“When we accept that our way doesn’t work, Step Two opens the door to a new way that does.”
Sex Addicts Anonymous, page 25
I remember a time in my recovery when I believed that long-term abstinence was impossible. I had always taken my recovery in SAA seriously, but inevitably, it seemed, I would relapse in despair, frustration, and shame. One time, after two years of abstinence, I relapsed directly into some of the worst behaviors of my life. I felt that the SAA program, the Twelve Steps, and God had failed me. But then I looked at my sponsor and a few others in my meetings and saw that they were living examples of the miracle of recovery.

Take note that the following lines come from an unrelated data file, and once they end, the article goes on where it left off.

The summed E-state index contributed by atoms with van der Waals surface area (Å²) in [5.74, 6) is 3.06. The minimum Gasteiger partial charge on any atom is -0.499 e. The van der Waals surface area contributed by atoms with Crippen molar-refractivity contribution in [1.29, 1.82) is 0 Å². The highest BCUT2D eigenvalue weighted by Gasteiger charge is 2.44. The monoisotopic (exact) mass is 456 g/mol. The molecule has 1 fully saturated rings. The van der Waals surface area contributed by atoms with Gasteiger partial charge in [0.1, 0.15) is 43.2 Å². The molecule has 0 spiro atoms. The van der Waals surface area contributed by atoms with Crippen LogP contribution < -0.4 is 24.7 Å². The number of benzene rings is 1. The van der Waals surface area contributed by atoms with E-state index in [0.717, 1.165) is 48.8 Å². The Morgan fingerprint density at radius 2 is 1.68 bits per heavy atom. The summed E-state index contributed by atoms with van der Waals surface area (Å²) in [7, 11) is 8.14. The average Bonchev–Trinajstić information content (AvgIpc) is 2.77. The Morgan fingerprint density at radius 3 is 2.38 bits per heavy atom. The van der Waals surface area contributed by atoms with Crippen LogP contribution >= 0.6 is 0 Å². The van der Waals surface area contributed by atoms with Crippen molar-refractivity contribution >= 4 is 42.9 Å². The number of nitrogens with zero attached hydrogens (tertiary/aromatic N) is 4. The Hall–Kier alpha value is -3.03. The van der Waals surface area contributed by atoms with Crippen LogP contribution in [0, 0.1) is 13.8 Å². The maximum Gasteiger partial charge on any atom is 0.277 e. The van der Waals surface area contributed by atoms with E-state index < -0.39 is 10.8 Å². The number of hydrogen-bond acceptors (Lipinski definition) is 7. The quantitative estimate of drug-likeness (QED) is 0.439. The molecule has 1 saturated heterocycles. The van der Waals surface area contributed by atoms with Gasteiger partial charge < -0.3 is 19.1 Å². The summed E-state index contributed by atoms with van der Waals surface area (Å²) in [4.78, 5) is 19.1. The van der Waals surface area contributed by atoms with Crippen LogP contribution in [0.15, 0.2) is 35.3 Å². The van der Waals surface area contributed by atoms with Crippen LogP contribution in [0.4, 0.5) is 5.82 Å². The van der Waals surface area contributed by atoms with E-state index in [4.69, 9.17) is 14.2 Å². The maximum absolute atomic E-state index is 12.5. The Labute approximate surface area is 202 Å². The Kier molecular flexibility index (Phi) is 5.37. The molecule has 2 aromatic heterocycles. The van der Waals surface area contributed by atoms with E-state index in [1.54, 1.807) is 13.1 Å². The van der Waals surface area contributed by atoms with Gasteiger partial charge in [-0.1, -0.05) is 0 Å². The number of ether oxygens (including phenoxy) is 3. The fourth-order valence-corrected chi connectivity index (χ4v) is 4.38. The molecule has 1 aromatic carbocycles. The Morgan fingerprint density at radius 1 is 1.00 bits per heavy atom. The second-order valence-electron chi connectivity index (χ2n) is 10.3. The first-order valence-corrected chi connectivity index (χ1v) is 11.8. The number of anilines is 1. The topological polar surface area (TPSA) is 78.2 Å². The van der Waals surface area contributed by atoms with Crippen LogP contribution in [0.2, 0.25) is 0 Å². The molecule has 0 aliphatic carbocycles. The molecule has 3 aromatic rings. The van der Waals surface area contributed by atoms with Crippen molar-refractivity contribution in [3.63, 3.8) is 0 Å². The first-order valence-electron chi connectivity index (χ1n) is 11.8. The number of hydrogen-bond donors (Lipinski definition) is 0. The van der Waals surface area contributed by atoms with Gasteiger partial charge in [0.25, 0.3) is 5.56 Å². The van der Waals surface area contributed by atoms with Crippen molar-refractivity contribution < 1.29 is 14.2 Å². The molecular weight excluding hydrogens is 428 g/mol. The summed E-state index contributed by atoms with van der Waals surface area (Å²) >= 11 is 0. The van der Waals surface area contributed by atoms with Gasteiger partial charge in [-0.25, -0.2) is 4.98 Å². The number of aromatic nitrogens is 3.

I looked closer at Step Two and found that the quantity of my efforts wasn’t the problem. It was the quality. I hadn’t made room for my Higher Power to guide and assist me in the process. I realized that I had frantically worked the program, believing that what I saw was what was there. My own will tends to be shortsighted, selfish, frightened, and pleasure seeking, and I was missing a lot. I learned instead to focus on my relationship with my Higher Power, listening for and acting on God’s will, not mine. When I did this, long-term abstinence and recovery became a reality for me.
Rather than relying on my addict mind, I can improve the quality of my actions by looking to my Higher Power for guidance and courage.